Article Information

Corresponding author: Sandra Belalcázar-Rey

Article Type : Case Report

Volume : 2

Issue : 9

Received Date : 24 Jul ,2021


Accepted Date : 03 Aug ,2021

Published Date : 06 Aug ,2021


DOI : https://doi.org/10.38207/jmcrcs20210107

Citation: Belalcázar-Rey S, Mejía-Estrada ME, Escobar-DiazGranados J, Ruiz-Sternberg AM (2021) Neuro-ophthalmological diseases masquerading as glaucoma in the Optical Coherence Tomography era. A case series. J Med Case Rep Case Series 2(9): https://doi.org/10.38207

Copyright: © © 2021 Sandra Belalcázar-Rey. This is an open-access article distributed under the terms of the Creative Commons Attribution License, which permits unrestricted use, distribution, and reproduction in any medium, provided the original author and source are
  Neuro-ophthalmological diseases masquerading as glaucoma in the Optical Coherence Tomography era: A case series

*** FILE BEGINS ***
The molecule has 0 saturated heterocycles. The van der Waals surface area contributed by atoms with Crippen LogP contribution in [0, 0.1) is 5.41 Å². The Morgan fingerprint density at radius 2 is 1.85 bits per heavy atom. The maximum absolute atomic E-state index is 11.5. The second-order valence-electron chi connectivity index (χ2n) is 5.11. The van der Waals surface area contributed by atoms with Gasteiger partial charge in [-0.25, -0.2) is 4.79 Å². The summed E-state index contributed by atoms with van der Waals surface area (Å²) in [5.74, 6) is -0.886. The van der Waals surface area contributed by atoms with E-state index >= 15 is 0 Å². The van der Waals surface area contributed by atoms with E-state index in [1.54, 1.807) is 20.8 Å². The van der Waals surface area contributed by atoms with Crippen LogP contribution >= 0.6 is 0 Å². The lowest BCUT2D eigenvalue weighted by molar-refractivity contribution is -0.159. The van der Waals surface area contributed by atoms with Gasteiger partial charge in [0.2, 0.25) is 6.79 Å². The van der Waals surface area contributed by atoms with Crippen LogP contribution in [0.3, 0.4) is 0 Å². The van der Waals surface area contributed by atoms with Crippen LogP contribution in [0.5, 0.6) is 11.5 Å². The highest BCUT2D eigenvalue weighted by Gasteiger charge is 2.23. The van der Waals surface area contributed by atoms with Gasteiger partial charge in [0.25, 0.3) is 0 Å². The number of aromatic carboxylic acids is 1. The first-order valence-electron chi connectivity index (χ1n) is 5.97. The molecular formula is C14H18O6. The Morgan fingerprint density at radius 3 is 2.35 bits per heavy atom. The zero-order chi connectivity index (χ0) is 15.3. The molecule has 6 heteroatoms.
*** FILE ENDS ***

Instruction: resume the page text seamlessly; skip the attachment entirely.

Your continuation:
Sandra Belalcázar-Rey1*, Maria Elisa Mejía2, Jorge Escobar-DiazGranados3, Ángela María Ruiz-Sternberg4.

1Escuela de Medicina y Ciencias de la Salud, Universidad del Rosario, Carrera, 24 No 63C - 69 Barrio Siete de Agosto, Bogotá, DC, Colombia.
Fundación Oftalmológica Nacional, Calle 50 # 13-50, Bogotá, DC, Colombia. ORCID: 0000-0002-8645-8885
2Escuela de Medicina y Ciencias de la Salud, Universidad del Rosario. Fundación Oftalmológica Nacional, Calle 50 # 13-50, Bogotá, DC, Colombia. ORCID: 0000-0003-2483-2234
3Escuela de Medicina y Ciencias de la Salud, Universidad del Rosario. ORCID: 0000-0003-0259-276X
4.Escuela de Medicina y Ciencias de la Salud, Universidad del Rosario. ORCID: 0000-0002-4651-4635

*Corresponding Author: Sandra Belalcázar-Rey, Escuela de Medicina y Ciencias de la Salud, Universidad del Rosario, Carrera, 24 No 63C - 69 Barrio Siete de Agosto, Bogotá, DC, Colombia. Fundación Oftalmológica Nacional, Calle 50 # 13-50, Bogotá, DC, Colombia. ORCID: 0000-0002-8645-8885

Abstract
Background:
Intracranial compressive lesions masquerading as glaucomatous optic neuropathy have been previously described in the literature but remain a diagnosis challenge for trained physicians. We present a case series of patients referred to our center as glaucoma suspects or diagnosed with glaucoma, looking for a second opinion. We aim to highlight how clinical clues and Optical Coherence Tomography (OCT) findings helped identify a condition different from glaucoma.

Case presentation: